I had plenty of similar episodes, I just never had an audience

well, it would seem like saturdays are rough. four Team 100 members emailed to ask that their counters begin again 1 after this past weekend … Being on the receiving end of so many thoughtful, touching, insightful emails from so many Team 100 members, i get emails that say “something bad happened, i didn’t do enough to prevent it, i could feel it coming but i didn’t get out of the way, i should have stayed home, can you start me again at one.”

they are NOT saying “oh well i’m on a bender now, see you next year.”

it’s like the next morning, after something bad happens, i get an email: “reset me at one. i am going to do this. i can do this. thanks for being there.”  I feel somewhat positive when i get an email right away, and if the slip doesn’t last more than 24 hrs. OK, I guess positive isn’t really the right word, but i feel somewhat encouraged. In the beginning, and until we have our tools in place … well, shit does sometimes happens.  that wolfie, he can be relentless. relapse doesn’t have to happen, and i don’t know enough about this, but i don’t suspect that relapse is unfortunately common on the way to ongoing sobriety.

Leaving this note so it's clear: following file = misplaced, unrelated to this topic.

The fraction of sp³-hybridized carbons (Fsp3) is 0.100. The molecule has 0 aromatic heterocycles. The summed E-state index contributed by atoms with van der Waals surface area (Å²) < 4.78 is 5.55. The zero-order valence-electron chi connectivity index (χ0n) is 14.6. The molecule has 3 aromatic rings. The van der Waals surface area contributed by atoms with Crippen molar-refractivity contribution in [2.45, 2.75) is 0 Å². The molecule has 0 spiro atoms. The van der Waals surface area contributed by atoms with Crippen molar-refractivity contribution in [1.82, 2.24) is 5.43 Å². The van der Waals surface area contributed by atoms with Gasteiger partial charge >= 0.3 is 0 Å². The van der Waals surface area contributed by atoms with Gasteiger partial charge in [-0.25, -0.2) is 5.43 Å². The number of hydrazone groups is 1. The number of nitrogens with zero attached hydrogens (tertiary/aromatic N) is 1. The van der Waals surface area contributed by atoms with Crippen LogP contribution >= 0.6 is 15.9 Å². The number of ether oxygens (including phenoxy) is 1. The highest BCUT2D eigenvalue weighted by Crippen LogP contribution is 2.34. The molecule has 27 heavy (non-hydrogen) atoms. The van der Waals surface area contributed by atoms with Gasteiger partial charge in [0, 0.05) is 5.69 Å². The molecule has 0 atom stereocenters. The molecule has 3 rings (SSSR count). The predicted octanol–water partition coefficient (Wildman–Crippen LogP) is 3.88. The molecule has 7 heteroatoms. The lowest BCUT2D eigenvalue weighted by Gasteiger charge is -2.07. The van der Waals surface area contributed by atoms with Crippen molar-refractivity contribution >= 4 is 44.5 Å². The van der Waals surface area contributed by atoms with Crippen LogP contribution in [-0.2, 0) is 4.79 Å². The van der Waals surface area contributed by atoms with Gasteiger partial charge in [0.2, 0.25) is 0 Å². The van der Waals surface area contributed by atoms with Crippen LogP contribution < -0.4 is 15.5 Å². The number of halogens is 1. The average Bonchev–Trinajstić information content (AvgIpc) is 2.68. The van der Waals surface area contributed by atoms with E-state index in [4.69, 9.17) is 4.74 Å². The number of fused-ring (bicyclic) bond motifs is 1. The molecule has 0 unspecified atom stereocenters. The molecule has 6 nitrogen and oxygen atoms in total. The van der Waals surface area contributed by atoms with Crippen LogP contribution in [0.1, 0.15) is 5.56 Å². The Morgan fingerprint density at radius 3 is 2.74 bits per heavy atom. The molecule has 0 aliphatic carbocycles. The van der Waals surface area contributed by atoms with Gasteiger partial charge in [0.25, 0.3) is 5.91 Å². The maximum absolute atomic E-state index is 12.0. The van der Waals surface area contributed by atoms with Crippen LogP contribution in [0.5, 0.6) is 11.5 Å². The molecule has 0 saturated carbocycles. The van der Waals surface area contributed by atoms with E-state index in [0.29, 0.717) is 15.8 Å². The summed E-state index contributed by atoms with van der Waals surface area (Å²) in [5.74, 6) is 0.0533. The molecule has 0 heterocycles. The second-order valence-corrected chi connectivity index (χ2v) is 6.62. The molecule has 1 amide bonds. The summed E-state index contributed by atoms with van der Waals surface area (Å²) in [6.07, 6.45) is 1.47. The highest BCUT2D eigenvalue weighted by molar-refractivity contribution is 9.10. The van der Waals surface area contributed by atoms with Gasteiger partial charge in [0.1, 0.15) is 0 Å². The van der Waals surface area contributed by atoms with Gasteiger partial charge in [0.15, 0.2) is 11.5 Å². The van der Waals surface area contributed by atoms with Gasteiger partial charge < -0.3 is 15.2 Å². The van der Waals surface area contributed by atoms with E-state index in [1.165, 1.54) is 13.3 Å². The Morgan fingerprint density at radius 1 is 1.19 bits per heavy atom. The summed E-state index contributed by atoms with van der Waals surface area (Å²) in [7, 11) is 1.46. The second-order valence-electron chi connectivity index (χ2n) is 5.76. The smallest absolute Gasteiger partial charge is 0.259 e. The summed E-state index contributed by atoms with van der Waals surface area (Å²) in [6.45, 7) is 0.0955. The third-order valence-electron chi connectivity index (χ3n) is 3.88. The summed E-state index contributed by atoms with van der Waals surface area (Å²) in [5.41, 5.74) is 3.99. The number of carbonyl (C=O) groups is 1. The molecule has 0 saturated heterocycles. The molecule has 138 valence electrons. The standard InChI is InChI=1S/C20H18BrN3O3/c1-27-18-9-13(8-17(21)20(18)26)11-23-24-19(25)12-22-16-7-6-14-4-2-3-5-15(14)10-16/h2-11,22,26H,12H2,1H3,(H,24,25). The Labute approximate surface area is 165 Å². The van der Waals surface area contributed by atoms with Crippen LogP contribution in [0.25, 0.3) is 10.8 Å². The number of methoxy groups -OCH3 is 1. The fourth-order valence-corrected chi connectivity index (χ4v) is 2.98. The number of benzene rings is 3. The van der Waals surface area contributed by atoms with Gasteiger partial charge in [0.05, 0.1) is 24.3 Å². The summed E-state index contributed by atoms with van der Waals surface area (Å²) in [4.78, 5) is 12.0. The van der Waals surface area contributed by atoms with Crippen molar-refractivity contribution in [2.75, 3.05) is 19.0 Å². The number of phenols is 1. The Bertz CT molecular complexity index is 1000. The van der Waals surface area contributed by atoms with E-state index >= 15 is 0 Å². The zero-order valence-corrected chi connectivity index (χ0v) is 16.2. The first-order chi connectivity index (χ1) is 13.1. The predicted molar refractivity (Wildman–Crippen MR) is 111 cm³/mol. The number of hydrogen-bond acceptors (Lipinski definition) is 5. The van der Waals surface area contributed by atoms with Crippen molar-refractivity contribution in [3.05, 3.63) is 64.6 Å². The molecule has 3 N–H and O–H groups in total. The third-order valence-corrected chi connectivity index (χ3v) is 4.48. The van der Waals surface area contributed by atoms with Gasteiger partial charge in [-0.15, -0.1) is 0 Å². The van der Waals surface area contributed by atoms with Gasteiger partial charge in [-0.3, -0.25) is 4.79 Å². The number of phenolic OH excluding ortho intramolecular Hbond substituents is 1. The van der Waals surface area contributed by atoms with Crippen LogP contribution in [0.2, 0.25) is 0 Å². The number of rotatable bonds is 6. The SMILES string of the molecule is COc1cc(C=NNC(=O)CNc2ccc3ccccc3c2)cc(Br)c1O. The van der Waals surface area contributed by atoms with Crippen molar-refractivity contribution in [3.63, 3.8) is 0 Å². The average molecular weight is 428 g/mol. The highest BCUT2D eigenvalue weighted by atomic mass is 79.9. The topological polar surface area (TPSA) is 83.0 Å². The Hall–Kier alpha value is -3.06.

And before you say something like, “well Belle you quit and haven’t relapsed in 10 months…”  all that means is that I didn’t announce i was quitting until after my stop-and-start stage.  I had plenty of similar episodes, I just never had an audience (!)…  for months before i actually tried to quit for 30 days, i would stop for a day, or two days, or three days.  i’d quit for 9 days or 6 days or for only half a day.  So yes, the last 10 months have been episode-free for me.

but you didn’t see the inside of my head the year leading up to that point…